I guess I should be sort of glad that there weren't more descriptive sex scenes, since Christina's last name was Wakefield. All I could think about whenever I was reminded of her last name was Sweet Valley High and the Wakefield twins. I mean, really, if you're going to write a romance novel, you might not want to name your character after other characters who are sort of ingrained in the minds of a likely significant portion of your target audience. 

Saturday, November 28, 2009

Book 3: Slaughterhouse Five by Kurt Vonnegut

I didn't really know what to expect when I picked this book up. I've never read Vonnegut before, and I know that a lot of people consider this book the greatest thing ever, even getting quotes from it as tattoos. Whatever I could have expected, it certainly was not what I got. I can certainly say that I liked it, but I wouldn't go so far as to say that it was the greatest thing ever written. It's got a nice jumbled, rambling feel to it, sort of like having a long conversation with your favorite uncle when you're both a little drunk and it's two in the morning so things make a certain kind of sense that they wouldn't at any other time.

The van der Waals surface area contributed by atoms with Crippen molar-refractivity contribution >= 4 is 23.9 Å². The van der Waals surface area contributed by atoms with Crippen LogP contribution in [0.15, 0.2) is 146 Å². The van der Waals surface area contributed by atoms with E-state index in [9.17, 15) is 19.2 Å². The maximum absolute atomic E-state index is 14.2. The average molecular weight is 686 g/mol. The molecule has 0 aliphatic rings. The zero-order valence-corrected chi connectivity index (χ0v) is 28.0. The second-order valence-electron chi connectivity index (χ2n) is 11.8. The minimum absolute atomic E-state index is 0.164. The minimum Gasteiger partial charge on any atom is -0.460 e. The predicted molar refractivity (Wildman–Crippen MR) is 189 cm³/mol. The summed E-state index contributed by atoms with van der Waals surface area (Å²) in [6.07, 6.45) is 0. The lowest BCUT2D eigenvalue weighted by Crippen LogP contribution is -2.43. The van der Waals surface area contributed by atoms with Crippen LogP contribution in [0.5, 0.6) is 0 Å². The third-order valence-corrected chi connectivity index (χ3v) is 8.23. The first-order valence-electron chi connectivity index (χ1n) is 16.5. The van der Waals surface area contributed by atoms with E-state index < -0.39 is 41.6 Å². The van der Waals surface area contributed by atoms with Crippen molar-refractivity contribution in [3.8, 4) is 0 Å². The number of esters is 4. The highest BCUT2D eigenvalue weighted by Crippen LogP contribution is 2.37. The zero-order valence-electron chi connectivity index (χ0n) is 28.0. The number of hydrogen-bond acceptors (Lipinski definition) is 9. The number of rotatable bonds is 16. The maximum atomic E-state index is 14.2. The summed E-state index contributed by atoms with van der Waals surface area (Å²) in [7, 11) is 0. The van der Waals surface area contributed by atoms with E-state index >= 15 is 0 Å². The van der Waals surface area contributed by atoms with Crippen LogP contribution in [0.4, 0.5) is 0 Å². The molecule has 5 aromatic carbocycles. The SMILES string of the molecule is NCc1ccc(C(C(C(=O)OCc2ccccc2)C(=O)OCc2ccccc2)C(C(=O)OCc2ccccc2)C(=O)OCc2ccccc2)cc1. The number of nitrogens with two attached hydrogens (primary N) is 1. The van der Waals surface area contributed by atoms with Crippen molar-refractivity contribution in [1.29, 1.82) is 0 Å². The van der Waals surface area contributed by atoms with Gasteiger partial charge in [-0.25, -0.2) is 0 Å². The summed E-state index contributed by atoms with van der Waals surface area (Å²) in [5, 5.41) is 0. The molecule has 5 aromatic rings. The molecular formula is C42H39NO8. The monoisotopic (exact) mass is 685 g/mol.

One of the most unexpected things for me was the sudden appearance of sci-fi elements. They time-traveling and the aliens seem almost glaringly out of place in this book, but only at first. Once you get into the rhythm of the story and the message that it conveys, these elements make complete sense.
There are also a lot of different topics packed into Slaughterhouse Five, but they are only hinted at and not thrust into your face. Some of the topics even contradict each other, the main example being that there is an anti-war sentiment alongside a pro-war sentiment. I am actually glad that I never read and analyzed this for any class, because I think I would have ended up disliking it. This way I can reflect and re-read it at my own pace and pull things out of it without any pressure.

Wednesday, November 18, 2009

Adventures in Stupidity

Scene at the bank.
Bank Teller-Twentysomething blonde girl with entirely too much makeup on

Bank Teller: What's your job title?

Me: Um, what?